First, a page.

You may feel a little daunted or confused by some of the terminology that is used when describing the recognition of prior learning process. In this section we will try to offer clarity on some of the most commonly used terms. 

National Framework of Qualifications

The National Framework of Qualifications (NFQ) is a 10-level system used to describe qualifications in the Irish education and training system.  The NFQ shows how General Education Awards, Further Education and Training and Higher Education Awards are mapped against the 10 levels of the framework. Each level is based on nationally agreed learning outcome standards. 


The University structures all of its learning pathways into courses which vary in duration of length. NoteThe words ‘course’ and ‘programme’ are sometimes used interchangeably. Some courses take four years to complete while others might just take one year to complete. Each year of a course has a defined number of modules that must be successfully completed before you move into the next year of the course or graduate. Universities set out specific rules determining which modules you need to complete each year to graduate with the relevant award title.


A module can be described as a distinct block of learning. It is an examinable portion of a course, for which learners attend lectures and/or tutorials and carry out assignments. Each module has a unique module code made up of two or three letters and three or four digits. e.g. ECS3103 Understanding Childrens' Early Learning, MK8104 Negotiation Skills etc. Core modules are compulsory modules that must be taken as part of a course. Optional modules are modules that learners choose (subject to availability) when they register online. Each module will have a set of Learning Outcomes associated with it. All modules at University of Galway are specified in terms of ECTS credits. ECTS stands for European Credit Transfer System. ECTS credits are a measure of the work that a student must complete in order to achieve the learning outcomes on a specific module. Each module is assigned a number of credits e.g. 5, 10, 15. Generally, the maximum number of credits that can be achieved on a full-time undergraduate degree course is 60 credits per academic year.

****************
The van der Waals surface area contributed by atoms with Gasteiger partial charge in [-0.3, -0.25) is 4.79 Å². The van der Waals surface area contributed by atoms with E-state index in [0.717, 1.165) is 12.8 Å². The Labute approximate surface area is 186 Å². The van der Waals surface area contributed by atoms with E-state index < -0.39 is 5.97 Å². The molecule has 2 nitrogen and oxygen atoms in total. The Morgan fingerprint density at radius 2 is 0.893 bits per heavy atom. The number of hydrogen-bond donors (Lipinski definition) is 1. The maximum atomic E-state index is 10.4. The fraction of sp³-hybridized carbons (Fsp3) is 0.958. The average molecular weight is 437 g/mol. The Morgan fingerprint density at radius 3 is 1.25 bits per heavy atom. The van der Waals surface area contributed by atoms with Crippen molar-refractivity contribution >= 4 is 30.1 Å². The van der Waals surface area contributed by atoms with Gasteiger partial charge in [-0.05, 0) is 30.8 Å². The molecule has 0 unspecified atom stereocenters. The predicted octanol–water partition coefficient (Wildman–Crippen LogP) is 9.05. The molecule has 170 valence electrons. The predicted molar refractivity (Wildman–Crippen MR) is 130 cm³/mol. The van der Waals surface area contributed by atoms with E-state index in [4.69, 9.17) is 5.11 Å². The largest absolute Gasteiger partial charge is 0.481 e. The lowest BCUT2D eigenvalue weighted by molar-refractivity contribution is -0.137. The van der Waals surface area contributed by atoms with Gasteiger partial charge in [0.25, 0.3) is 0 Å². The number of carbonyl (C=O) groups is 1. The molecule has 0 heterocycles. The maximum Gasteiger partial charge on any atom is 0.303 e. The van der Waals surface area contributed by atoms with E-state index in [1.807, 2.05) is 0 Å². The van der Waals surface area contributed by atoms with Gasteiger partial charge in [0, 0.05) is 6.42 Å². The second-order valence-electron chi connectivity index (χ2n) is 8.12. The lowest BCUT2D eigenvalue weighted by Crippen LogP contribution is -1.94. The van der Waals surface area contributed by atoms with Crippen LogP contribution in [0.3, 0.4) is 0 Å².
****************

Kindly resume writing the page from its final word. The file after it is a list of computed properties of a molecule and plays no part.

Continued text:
ECTS stands for European Credit Transfer System. As you browse course information, you will notice that courses or their modules are often referred to in terms of ECTS (i.e. European Credit Transfer System) weighting. ECTS credits are used on a European-wide basis to place a value or size on the learning contained in a course of study. ECTS credits represent a standard number of class contact hours and average workload for every module on your course. As students progress through a learning pathway they will accumulate ECTS credits. At the end of each learning pathway a student is expected to have acquired a certain number of ECTS credits. When that target has been achieved a student will then be eligible for an award.  

Learning Outcomes

Learning outcomes are clear statements of what a learner is expected to know, understand and/or be able to demonstrate at the end of a period of learning. Module level learning outcomes will be specific to the learning that takes place in a module. Programme level learning outcomes are high level learning outcomes, expressing the knowledge, skills or attributes a graduate of an entire course should be capable of demonstrating.

All certified programmes and modules are expected to define a number of learning outcomes.

Learning Outcomes:

  • Are learner centred;
  • Specify what the learner should be able to do on completion of the course;
  • Identify what level of performance is expected from the learner;
  • Specify the cognitive, behavioural and affective scope of learning;
  • Guide the content of the training/teaching materials;
  • Determine delivery methods;
  • Identify learning environment conditions;
  • Provide directions for evaluation and assessment.

Click here to see an example of the learning outcomes for the modules on the part-time Diploma in Management.